Jamie Lee Curtis’s casting was inspired; she was the daughter of ‘Psycho‘ actress Janet Leigh, which was Carpenter’s acknowledged main influence for the movie. She clearly inherited the scream queen gene for her mother, but took it in a new direction as Laurie Strode,  the heroine who fought back, refusing to be a victim. This set the template to countless other horror movies.

<img src="Jamie-Lee-Curtis-Halloween.jpg" alt=Jamie Lee Curtis in Halloween" />

And Donald Pleasance gave the film immediate grace as Myer’s psychiatrist Dr. Loomis. He made dialogue that was admittedly wonky seem credible.

<img src="Halloween-Sam-Loomis-Donald-Pleasance.jpg" alt="Donald Pleasance as Sam Loomis in Halloween" />

  • Michael Myers:

 The biggest piece in the puzzleAs a society, we’re obsessed with explanations. Randomness makes us uneasy. But sometimes bad things happen to good people, and no explanation will satisfy. ‘Halloween‘ doesn’t play fair with its audience; a killer embodies pure evil and can’t die. By defying logic it pulls away the safety net.

There is no reasoning with this blank slate.  No ability to persuade or dissuade him from his cause.  Myers cuts this line off. He’s a dead-end in every respect.

And in this era of smart phones, instant messaging and the need for constant interactivity, ‘Halloween‘ is even more unsettling. This film came out even before call waiting and answering machines. If no one picked up the phone, you were on your own.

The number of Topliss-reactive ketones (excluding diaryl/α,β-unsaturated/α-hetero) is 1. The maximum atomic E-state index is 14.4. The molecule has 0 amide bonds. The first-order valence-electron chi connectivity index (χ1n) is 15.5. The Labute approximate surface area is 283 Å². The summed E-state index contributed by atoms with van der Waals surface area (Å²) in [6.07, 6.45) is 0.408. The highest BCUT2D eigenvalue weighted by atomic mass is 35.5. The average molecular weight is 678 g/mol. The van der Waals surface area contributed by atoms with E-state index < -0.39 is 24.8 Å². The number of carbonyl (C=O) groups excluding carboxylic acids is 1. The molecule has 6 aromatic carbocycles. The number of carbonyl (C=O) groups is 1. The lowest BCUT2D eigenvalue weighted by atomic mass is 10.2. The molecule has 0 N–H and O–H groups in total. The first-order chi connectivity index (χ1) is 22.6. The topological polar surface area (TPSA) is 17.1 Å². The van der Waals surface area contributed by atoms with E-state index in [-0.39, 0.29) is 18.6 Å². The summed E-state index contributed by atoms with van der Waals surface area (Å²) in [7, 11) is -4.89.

<img src="Michael-Myers-phone.jpg" alt="Michael Myers breathing in phone" />

On the credits to the original ‘Halloween‘ actor Nick Castle is credited as ‘The Shape‘ instead of ‘Michael Myers‘. While he’s never referred as such in the film (his nickname there is appropriately, ‘The Boogeyman‘), it’s an apt moniker; all husk, no soul. And Castle’s performance is key. Sure he says nothing, but his eerie automaton movements are brilliant, showing that Myer’s is human in name and name alone.

(the above image is from the scariest scene IMHO)

  • The Mask:

William Shatner is a man of huge ego, so it speaks to poor manufacturing that the Captain Kirk mask made in the 70’s had no life in it. Carpenter seized on this; and painting it white made it even more diffuse and formless.

It’s part clown, part mime, part corpse and part ghost. When it’s in shadow the eyes are blank and when eyes are visible their predatorial gaze is discomfiting. They say the eyes are the windows to the soul. So the lack of a soul makes the eyes bleak mirrors to the viewer’s (victim’s) discomfort.

<img src="Halloween-The-Shape-Laurie.jpg" alt="The Shape Attacks Laurie" />